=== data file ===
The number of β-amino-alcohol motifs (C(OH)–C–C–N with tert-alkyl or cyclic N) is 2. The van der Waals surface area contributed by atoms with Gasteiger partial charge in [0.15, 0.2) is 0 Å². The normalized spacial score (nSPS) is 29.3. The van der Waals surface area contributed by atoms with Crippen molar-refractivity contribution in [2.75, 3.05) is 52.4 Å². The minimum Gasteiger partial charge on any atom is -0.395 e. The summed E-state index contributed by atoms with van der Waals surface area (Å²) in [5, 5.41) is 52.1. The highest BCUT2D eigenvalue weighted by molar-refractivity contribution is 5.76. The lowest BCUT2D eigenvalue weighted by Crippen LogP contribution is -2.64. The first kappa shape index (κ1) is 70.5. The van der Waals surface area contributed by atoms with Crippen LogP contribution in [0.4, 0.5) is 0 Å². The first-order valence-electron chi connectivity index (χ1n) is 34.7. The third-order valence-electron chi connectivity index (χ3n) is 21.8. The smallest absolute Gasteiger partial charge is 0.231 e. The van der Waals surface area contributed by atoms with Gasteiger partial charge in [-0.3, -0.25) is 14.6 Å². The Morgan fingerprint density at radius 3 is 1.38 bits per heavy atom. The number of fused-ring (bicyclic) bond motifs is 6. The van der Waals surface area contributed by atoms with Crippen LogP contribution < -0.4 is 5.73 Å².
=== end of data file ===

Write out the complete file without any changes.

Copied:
The number of β-amino-alcohol motifs (C(OH)–C–C–N with tert-alkyl or cyclic N) is 2. The van der Waals surface area contributed by atoms with Gasteiger partial charge in [0.15, 0.2) is 0 Å². The normalized spacial score (nSPS) is 29.3. The van der Waals surface area contributed by atoms with Crippen molar-refractivity contribution in [2.75, 3.05) is 52.4 Å². The minimum Gasteiger partial charge on any atom is -0.395 e. The summed E-state index contributed by atoms with van der Waals surface area (Å²) in [5, 5.41) is 52.1. The highest BCUT2D eigenvalue weighted by molar-refractivity contribution is 5.76. The lowest BCUT2D eigenvalue weighted by Crippen LogP contribution is -2.64. The first kappa shape index (κ1) is 70.5. The van der Waals surface area contributed by atoms with Crippen LogP contribution in [0.4, 0.5) is 0 Å². The first-order valence-electron chi connectivity index (χ1n) is 34.7. The third-order valence-electron chi connectivity index (χ3n) is 21.8. The smallest absolute Gasteiger partial charge is 0.231 e. The van der Waals surface area contributed by atoms with Gasteiger partial charge in [-0.3, -0.25) is 14.6 Å². The Morgan fingerprint density at radius 3 is 1.38 bits per heavy atom. The number of fused-ring (bicyclic) bond motifs is 6. The van der Waals surface area contributed by atoms with Crippen LogP contribution < -0.4 is 5.73 Å².